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Biologically Active Vitamin Profile

B complex vitamins are nutrients the body needs in small amounts (micronutrients) for metabolism, energy production, and overall health of cells, skin, bones, muscles, and the nervous system. The typical way to analyze vitamins is to measure them by a chemical analytical method (usually HPLC), which cannot separate the active from the inactive metabolites of the vitamins. By measuring the biologically active vitamins, their actual active concentration is determined.

The B complex vitamins tested are bioactive vitamin B1 (thiamine), bioactive vitamin B2 (riboflavin), bioactive vitamin B6 (pyridoxine), and bioactive vitamin B12

What are the benefits of measuring Biologically Active Vitamins?

This test measures the biologically active in vivo metabolites of B vitamins. Vitamins' biological action (bioactivity) has greater value and is a more representative indication of their active concentration than the simple chemical measurement of their levels, especially in cases where these indications are used to determine substitution therapy or to check a therapeutic intervention.

Measurement of biologically active vitamins is recommended when examining vitamins in plasma, serum, or whole blood that are in the gray zone, i.e., have borderline values, and when the measured levels of vitamins are incompatible with the observed clinical picture or other laboratory tests.

The B Complex Active Vitamins Profile measures the activity of 4 vitamins in the blood to evaluate a person's actual nutritional status objectively.

How are Biologically Active Vitamins measured?

To test the biologically active vitamins, the blood sample is subjected to an enzymatic pre-treatment and then placed in microplates containing microorganisms sensitive to these vitamins (e.g., Lactobacillus fermentum, Lactobacillus rhamnosus, Lactobacillus leishmania, Saccharomyces cerevisiae). The nutrient medium, specific and unique to each vitamin, contains all the necessary ingredients for the growth of microorganisms, except for the vitamin to be measured. When the patient's blood is added to the material, the microorganisms grow until the examined vitamin is depleted. The growth of microorganisms is measured after 72 hours of incubation in a unique multi-channel analyzer and compared to standard concentrations of vitamins. The bioactivity of the tested vitamin is directly proportional to the measured growth of microorganisms.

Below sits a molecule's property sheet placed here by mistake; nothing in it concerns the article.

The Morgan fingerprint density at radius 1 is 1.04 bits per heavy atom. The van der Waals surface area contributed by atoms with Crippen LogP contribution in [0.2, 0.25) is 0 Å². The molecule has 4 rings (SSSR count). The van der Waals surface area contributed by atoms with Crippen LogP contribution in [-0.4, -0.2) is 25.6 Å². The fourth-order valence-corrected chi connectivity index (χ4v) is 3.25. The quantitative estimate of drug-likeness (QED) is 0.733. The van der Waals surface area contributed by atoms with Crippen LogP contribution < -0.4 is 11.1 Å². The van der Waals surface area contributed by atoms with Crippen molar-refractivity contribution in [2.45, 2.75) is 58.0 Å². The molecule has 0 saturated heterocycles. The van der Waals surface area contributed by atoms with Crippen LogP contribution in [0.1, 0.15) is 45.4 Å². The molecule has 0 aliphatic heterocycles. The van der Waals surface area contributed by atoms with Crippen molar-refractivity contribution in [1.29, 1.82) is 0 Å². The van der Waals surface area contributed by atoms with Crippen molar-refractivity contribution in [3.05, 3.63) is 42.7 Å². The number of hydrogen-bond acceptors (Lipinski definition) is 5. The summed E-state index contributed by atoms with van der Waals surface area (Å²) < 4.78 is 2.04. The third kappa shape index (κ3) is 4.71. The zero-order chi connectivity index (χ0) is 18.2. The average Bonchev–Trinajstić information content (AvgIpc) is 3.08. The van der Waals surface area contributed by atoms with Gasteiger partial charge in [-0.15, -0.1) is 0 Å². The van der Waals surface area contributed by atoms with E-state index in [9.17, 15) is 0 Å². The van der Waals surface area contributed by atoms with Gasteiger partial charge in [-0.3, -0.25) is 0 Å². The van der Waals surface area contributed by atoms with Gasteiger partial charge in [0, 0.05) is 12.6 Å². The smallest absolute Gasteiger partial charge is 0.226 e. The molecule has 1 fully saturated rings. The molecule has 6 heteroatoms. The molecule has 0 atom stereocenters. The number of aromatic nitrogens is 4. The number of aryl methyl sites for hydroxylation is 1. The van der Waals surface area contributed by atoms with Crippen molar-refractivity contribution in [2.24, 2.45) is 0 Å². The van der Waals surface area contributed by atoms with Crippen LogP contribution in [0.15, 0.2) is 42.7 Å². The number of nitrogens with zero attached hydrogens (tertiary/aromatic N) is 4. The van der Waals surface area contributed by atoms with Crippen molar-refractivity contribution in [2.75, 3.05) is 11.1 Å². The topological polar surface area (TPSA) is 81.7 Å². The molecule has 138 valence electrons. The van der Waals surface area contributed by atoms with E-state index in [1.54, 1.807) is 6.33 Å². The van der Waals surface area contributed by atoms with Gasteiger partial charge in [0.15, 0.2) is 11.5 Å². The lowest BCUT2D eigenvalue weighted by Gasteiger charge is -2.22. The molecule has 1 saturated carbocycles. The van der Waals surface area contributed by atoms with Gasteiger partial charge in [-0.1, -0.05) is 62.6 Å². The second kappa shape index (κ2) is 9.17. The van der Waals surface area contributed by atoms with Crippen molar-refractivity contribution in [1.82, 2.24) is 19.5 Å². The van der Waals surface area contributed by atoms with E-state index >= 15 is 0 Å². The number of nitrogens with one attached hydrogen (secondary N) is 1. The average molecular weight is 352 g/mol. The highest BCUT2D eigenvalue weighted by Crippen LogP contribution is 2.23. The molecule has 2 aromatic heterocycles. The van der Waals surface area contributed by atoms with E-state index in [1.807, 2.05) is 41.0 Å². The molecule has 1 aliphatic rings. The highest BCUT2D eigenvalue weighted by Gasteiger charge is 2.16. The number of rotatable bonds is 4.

More Information on Measured Vitamins

Vitamin B1 (thiamine)

Thiamine is passively absorbed from the intestine through diffusion and active transport. An enzyme converts it to thiamine pyrophosphate (TPP), the biologically active form of vitamin B1. Thiamine acts as a coenzyme in pentose metabolism in the liver and erythrocytes. For the nervous system, vitamin B1 is essential for energy metabolism and the biosynthesis of lipids and acetylcholine. Clinical symptoms of vitamin B1 deficiency include neuropathy with impaired sensitivity, burning sensation in the legs, muscle weakness, muscle spasms, loss of coordination, mood disorders and depression, fatigue, lack of concentration, memory disorders, irritability, cardiovascular disorders with tachycardia and changes in the electrocardiogram.

Vitamin B2 (riboflavin)

Vitamin B2, in its biologically active forms, flavin mononucleotide (FMN) and flavin adenine dinucleotide (FAD), is a cofactor of many redox enzymes. Food-derived riboflavin must be released from its binding to proteins under the influence of gastric acid before it can be absorbed in the small intestine. Clinical symptoms of vitamin B2 deficiency include inflammatory disorders of the skin and mucous membranes, slow wound healing, thrombosis, atherosclerotic changes, and increased homocysteine.

Vitamin B6 (pyridoxal, pyridoxine, pyridoxamine)

Vitamin B6 is active as pyridoxal phosphate in many enzymatic reactions in all areas of metabolism, especially as a cofactor in amino acid metabolic reactions. Vitamin B6 is essential for the production of serotonin by tryptophan and as a cofactor of the histamine breakdown enzyme diaminoxidase (DAO). Clinical symptoms of vitamin B6 deficiency are neurological disorders (ataxia, paralysis), insomnia, irritability, sensitivity disorders, inflammation of the skin and mucous membranes, neuritis, changes in blood tests (cytopenia, anemia), histamine intolerance, disturbance of intestinal absorption of trace elements and increased homocysteine.

Vitamin B12

Serum vitamin B12 is bound to two protein carriers. About 70-90% of vitamin B12 is bound to Haptocorrin (HC, also called Transcobalamine 1), and this form is metabolically inactive. The remaining 10-30% of B12 is bound to Transcobalamin 2 (TC2), the bioavailable, active fraction, as it can bind to receptors on cell membranes and then be received by these cells. The Transcobalamin 2-Vitamin B12 complex is called Holotranscobalamin or Active B12.

The standard chemical measurement of vitamin B12 measures total B12, i.e., the HC-B12 complex (inactive fraction) and the active B12. This sometimes leads to diagnostic problems. A typical example is low B12 levels, which do not correspond to the observed clinical picture. Clinical studies show that 15-40% of patients with low B12 do not have B12 deficiency.

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